Eastern Sierra Dirt Roads

This year’s trip into the Eastern Sierra was a little different. I planned well, had many ideas, and in the end had to scrap most of them and improvise. Winter and summer seems to provide just the right conditions for all the gold and yellow I could imagine. The reality is that it was, in what I would call using my extensive knowledge of the English language, weird.

The areas that I expected to be past prime were right on schedule. Sagehen Summit was mostly brown by the time I got over Hwy 120. What surprised me was how much of a mix of past prime and utterly green it was in the valley from Ellery Lake to Lee Vining. Usually when I’m rolling through here it’s popping with yellows, although it’s in the early afternoon and poor quality light for me. Debbie and I usually promise that we’ll stop here on the way home. This time it was obviously unusable.

Yellow, Orange, and Brown .
Photograph available on my sales site: https://studiocomradz.smugmug.com/SeanMcLean/i-3jfhdGQ/A

This year I took my Subaru Forester with the plan that we could get into more remote locations. There are a few dirt roads near Conway Summit and this was the day to explore.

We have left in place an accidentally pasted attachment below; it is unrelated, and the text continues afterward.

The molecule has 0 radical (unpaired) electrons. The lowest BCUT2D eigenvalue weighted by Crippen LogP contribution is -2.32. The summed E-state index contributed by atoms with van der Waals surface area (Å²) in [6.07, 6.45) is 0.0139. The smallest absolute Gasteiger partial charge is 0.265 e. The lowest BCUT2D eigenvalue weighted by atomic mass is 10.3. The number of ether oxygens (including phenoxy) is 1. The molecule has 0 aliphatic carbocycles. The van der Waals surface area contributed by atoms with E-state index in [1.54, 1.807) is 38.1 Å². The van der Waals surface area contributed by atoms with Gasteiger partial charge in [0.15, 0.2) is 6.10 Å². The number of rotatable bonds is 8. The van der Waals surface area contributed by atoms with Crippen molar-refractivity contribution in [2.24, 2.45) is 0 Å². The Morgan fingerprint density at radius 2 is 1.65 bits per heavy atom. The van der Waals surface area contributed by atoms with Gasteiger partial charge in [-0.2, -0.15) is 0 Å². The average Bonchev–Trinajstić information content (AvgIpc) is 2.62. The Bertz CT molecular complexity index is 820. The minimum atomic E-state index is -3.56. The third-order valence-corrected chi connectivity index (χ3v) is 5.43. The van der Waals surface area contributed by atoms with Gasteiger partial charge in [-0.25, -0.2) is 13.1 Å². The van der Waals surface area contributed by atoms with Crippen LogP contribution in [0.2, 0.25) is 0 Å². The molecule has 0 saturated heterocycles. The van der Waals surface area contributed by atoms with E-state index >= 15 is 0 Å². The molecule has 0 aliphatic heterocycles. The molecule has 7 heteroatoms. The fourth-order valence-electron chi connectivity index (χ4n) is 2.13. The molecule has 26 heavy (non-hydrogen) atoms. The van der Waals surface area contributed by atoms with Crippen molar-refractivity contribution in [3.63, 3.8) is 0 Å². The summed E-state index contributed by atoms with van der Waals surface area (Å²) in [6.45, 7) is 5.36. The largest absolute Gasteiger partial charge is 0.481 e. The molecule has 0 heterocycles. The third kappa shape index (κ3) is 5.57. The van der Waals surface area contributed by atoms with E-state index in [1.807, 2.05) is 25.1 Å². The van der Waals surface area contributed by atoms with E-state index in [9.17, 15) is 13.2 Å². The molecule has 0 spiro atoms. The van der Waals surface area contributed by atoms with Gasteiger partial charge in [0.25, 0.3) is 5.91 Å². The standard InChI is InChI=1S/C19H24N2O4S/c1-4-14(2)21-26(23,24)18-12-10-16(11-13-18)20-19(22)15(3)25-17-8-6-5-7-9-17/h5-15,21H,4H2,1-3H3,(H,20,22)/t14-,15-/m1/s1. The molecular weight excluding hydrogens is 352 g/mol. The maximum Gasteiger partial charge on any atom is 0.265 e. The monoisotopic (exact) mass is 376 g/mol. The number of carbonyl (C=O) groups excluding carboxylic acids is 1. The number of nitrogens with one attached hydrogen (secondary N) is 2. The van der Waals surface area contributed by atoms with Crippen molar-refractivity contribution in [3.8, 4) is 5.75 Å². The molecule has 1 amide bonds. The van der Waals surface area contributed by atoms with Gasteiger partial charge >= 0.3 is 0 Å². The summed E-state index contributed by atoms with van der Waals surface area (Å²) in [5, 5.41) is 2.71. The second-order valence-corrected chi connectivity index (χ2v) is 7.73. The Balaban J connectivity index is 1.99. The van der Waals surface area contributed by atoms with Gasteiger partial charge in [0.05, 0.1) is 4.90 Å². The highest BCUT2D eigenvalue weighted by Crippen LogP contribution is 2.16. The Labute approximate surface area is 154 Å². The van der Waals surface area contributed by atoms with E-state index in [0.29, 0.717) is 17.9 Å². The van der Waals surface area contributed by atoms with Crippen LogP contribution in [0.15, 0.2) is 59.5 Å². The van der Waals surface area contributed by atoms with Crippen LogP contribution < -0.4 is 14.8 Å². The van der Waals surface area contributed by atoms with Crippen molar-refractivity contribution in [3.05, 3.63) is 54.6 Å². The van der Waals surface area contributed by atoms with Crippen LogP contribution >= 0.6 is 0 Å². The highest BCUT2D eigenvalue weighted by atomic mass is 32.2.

Power Lines, Dirt Road, and Grove Of Trees
https://studiocomradz.smugmug.com/SeanMcLean/i-F8txgbQ/A

Typically I avoid elements like power lines. They’re not natural and they’re kind of an eyesore. This time I included them as part of the landscape helping lead the viewer into the scene. I didn’t want to get much closer to this grove because the dirt road had a section of deep mud that somebody obviously got stuck in the day before. Judging by the tire tracks he had much more clearance than I did and got stuck anyway. No thanks. I chose to photograph this scene with my Sigma 150-500 to both isolate my subject and bring it closer.